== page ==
AS THE 2020 CAMPAIGN NEARED ITS PEAK, both Joe Biden and Donald Trump began pouring millions of dollars into advertising and other efforts to reach Latino/a voters.
“We’re not taking anything for granted in this election,” Jennifer Molina, Biden’s Latino/a media director, told Politico. “The Latino vote is critically important.”
On the heels of those efforts, the Biden campaign turned its attention to Asian American and Pacific Islanders. It released a star-studded video just before Election Day encouraging them to vote. The video featured dozens of AAPI notables, including Mindy Kaling, Dwayne “The Rock” Johnson, Lucy Liu, Padma Lakshmi and Yo-Yo Ma. Kamala Harris, who is of South Asian descent, delivered the final message. It was simple. “When we vote, things change,” she said. “When we vote, we win.”
For Latino/a and Asian American voters, this was more than political rhetoric. Winning elections can bring change, not just in who holds office but also in the way California and the nation are governed.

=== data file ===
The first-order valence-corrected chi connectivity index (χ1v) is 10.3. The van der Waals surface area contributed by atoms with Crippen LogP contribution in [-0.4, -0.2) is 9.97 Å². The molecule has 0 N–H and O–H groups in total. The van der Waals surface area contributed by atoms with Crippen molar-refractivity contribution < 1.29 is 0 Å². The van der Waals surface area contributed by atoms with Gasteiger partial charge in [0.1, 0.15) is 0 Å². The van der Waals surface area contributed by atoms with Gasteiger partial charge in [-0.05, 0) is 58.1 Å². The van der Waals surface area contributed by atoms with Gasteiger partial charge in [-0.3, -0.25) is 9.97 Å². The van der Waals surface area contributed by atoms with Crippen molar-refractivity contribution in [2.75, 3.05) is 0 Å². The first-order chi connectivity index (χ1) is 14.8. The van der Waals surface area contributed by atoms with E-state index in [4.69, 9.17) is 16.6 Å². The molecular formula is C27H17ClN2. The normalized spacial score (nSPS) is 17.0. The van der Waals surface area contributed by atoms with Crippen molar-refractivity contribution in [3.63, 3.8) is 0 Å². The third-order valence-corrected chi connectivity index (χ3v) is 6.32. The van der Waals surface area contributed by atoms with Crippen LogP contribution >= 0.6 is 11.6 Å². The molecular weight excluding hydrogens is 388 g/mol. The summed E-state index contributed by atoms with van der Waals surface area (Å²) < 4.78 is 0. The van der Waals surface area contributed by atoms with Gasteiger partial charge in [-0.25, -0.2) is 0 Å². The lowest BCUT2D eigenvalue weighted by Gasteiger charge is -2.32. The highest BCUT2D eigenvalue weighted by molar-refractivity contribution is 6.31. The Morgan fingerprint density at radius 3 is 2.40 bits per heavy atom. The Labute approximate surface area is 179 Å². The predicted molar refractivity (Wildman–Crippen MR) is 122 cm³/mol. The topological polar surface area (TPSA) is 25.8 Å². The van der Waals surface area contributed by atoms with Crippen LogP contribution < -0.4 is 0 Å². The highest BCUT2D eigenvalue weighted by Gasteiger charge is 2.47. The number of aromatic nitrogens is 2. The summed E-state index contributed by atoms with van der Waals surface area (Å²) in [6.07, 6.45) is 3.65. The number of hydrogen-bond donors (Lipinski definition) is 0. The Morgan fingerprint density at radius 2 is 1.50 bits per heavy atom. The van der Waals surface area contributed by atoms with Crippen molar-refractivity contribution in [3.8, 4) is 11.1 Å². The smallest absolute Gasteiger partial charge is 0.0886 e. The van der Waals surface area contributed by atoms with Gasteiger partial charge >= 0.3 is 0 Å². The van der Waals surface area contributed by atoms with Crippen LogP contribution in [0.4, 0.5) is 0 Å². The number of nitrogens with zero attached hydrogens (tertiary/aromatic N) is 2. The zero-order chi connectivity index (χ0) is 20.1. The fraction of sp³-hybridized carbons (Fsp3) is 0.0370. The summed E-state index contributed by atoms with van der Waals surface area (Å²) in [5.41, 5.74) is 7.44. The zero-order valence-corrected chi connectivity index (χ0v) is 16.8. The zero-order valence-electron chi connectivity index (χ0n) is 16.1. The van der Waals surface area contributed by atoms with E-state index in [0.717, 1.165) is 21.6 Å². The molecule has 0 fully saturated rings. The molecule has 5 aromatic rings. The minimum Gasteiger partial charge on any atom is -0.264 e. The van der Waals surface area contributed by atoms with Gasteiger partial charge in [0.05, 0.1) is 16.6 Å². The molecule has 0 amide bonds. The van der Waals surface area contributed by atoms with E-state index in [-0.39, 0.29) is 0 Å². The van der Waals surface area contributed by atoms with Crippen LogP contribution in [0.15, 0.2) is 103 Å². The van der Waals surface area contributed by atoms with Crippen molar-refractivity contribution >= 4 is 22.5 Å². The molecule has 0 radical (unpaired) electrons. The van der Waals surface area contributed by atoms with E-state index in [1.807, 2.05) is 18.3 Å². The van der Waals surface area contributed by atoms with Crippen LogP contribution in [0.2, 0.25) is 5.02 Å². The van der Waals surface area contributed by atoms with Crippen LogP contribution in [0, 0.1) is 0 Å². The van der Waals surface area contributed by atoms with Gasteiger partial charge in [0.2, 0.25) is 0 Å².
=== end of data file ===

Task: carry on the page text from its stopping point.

According to the 2020 Census, Asian Americans and Latino/as were the fastest-growing among all racial and ethnic groups in the United States between 2000 and 2019. In California, the Asian American population rose by 25% to 5.8 million, while the Latino/a population grew by about 11% to about 15.5 million, or nearly 40% of the state’s 39 million residents. By comparison, the number of White people in the state decreased by 24%, the Census figures show.
“Because of immigration, new Latino and new Asian American voters are being added in every election cycle,” said Natalie Masuoka, an associate professor of political science and Asian American studies at UCLA and author of the book Multiracial Identity and Racial Politics in the United States.
“This is an amazing American democracy story,” Masuoka said in an interview. “The two largest immigrant groups in the country are literally adding new voters.”
Historically, influxes of new voters, such as European immigrants in the late 1800s to early 1900s, or Blacks after emancipation, have re- shaped the American political landscape. This time, it’s Asians and Latino/as. While these new voters are increasingly showing how they can effect change, the full impact of Asian Americans and Latino/as has yet to be felt.
When it is, the influence on governance is likely to be strong.
The first step: voting